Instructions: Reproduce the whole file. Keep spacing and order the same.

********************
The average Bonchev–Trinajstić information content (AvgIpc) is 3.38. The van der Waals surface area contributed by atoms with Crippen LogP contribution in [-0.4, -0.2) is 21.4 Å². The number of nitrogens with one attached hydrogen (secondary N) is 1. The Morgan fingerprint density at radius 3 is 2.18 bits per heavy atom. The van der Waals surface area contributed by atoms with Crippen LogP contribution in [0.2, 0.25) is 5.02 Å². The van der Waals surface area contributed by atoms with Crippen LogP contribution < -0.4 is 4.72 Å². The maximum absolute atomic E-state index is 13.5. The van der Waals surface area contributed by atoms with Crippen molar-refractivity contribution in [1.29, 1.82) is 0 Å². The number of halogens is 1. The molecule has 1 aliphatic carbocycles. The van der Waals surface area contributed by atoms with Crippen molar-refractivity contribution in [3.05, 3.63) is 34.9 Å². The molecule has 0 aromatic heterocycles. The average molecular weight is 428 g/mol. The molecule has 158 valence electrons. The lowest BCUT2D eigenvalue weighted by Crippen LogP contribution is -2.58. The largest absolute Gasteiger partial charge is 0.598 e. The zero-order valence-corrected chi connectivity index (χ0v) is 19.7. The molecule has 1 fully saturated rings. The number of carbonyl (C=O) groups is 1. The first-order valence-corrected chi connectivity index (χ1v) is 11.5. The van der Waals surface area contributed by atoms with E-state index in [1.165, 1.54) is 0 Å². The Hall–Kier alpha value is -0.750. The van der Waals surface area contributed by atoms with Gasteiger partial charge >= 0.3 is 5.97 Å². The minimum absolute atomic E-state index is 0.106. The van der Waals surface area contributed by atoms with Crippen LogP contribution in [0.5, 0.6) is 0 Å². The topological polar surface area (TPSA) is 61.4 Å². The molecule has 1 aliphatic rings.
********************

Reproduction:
The average Bonchev–Trinajstić information content (AvgIpc) is 3.38. The van der Waals surface area contributed by atoms with Crippen LogP contribution in [-0.4, -0.2) is 21.4 Å². The number of nitrogens with one attached hydrogen (secondary N) is 1. The Morgan fingerprint density at radius 3 is 2.18 bits per heavy atom. The van der Waals surface area contributed by atoms with Crippen LogP contribution in [0.2, 0.25) is 5.02 Å². The van der Waals surface area contributed by atoms with Crippen LogP contribution < -0.4 is 4.72 Å². The maximum absolute atomic E-state index is 13.5. The van der Waals surface area contributed by atoms with Crippen molar-refractivity contribution in [1.29, 1.82) is 0 Å². The number of halogens is 1. The molecule has 1 aliphatic carbocycles. The van der Waals surface area contributed by atoms with Crippen molar-refractivity contribution in [3.05, 3.63) is 34.9 Å². The molecule has 0 aromatic heterocycles. The average molecular weight is 428 g/mol. The molecule has 158 valence electrons. The lowest BCUT2D eigenvalue weighted by Crippen LogP contribution is -2.58. The largest absolute Gasteiger partial charge is 0.598 e. The zero-order valence-corrected chi connectivity index (χ0v) is 19.7. The molecule has 1 fully saturated rings. The number of carbonyl (C=O) groups is 1. The first-order valence-corrected chi connectivity index (χ1v) is 11.5. The van der Waals surface area contributed by atoms with E-state index in [1.165, 1.54) is 0 Å². The Hall–Kier alpha value is -0.750. The van der Waals surface area contributed by atoms with Gasteiger partial charge >= 0.3 is 5.97 Å². The minimum absolute atomic E-state index is 0.106. The van der Waals surface area contributed by atoms with Crippen LogP contribution in [0.5, 0.6) is 0 Å². The topological polar surface area (TPSA) is 61.4 Å². The molecule has 1 aliphatic rings.